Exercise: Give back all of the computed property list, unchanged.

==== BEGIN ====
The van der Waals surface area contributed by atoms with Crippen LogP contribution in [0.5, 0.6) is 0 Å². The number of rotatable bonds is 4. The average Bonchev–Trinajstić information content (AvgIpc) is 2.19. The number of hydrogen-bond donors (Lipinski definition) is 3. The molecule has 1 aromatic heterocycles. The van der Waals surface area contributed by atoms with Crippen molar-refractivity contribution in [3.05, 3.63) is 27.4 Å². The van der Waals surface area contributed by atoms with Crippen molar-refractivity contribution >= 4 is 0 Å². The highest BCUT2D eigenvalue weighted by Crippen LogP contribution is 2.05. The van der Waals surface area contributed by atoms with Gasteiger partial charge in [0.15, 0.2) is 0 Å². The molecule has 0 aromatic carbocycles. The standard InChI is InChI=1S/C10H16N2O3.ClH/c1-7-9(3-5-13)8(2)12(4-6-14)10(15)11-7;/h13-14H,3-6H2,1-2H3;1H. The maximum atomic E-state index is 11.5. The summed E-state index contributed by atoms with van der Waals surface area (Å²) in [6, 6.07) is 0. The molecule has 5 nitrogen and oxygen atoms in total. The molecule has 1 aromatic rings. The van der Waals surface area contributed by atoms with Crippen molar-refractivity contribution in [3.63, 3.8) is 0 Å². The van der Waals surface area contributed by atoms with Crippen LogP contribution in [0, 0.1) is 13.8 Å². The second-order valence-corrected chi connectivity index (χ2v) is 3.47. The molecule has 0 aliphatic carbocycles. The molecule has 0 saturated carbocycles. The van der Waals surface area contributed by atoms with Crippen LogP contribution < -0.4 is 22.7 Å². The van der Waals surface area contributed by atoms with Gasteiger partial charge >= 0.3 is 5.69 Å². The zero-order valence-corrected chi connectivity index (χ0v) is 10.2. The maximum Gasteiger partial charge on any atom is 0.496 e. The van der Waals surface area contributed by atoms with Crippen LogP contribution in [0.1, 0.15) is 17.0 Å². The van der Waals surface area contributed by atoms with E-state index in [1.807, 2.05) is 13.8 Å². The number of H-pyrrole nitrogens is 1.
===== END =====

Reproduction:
The van der Waals surface area contributed by atoms with Crippen LogP contribution in [0.5, 0.6) is 0 Å². The number of rotatable bonds is 4. The average Bonchev–Trinajstić information content (AvgIpc) is 2.19. The number of hydrogen-bond donors (Lipinski definition) is 3. The molecule has 1 aromatic heterocycles. The van der Waals surface area contributed by atoms with Crippen molar-refractivity contribution in [3.05, 3.63) is 27.4 Å². The van der Waals surface area contributed by atoms with Crippen molar-refractivity contribution >= 4 is 0 Å². The highest BCUT2D eigenvalue weighted by Crippen LogP contribution is 2.05. The van der Waals surface area contributed by atoms with Gasteiger partial charge in [0.15, 0.2) is 0 Å². The molecule has 0 aromatic carbocycles. The standard InChI is InChI=1S/C10H16N2O3.ClH/c1-7-9(3-5-13)8(2)12(4-6-14)10(15)11-7;/h13-14H,3-6H2,1-2H3;1H. The maximum atomic E-state index is 11.5. The summed E-state index contributed by atoms with van der Waals surface area (Å²) in [6, 6.07) is 0. The molecule has 5 nitrogen and oxygen atoms in total. The molecule has 1 aromatic rings. The van der Waals surface area contributed by atoms with Crippen molar-refractivity contribution in [3.63, 3.8) is 0 Å². The van der Waals surface area contributed by atoms with Crippen LogP contribution in [0, 0.1) is 13.8 Å². The second-order valence-corrected chi connectivity index (χ2v) is 3.47. The molecule has 0 aliphatic carbocycles. The molecule has 0 saturated carbocycles. The van der Waals surface area contributed by atoms with Crippen LogP contribution < -0.4 is 22.7 Å². The van der Waals surface area contributed by atoms with Gasteiger partial charge >= 0.3 is 5.69 Å². The zero-order valence-corrected chi connectivity index (χ0v) is 10.2. The maximum Gasteiger partial charge on any atom is 0.496 e. The van der Waals surface area contributed by atoms with Crippen LogP contribution in [0.1, 0.15) is 17.0 Å². The van der Waals surface area contributed by atoms with E-state index in [1.807, 2.05) is 13.8 Å². The number of H-pyrrole nitrogens is 1.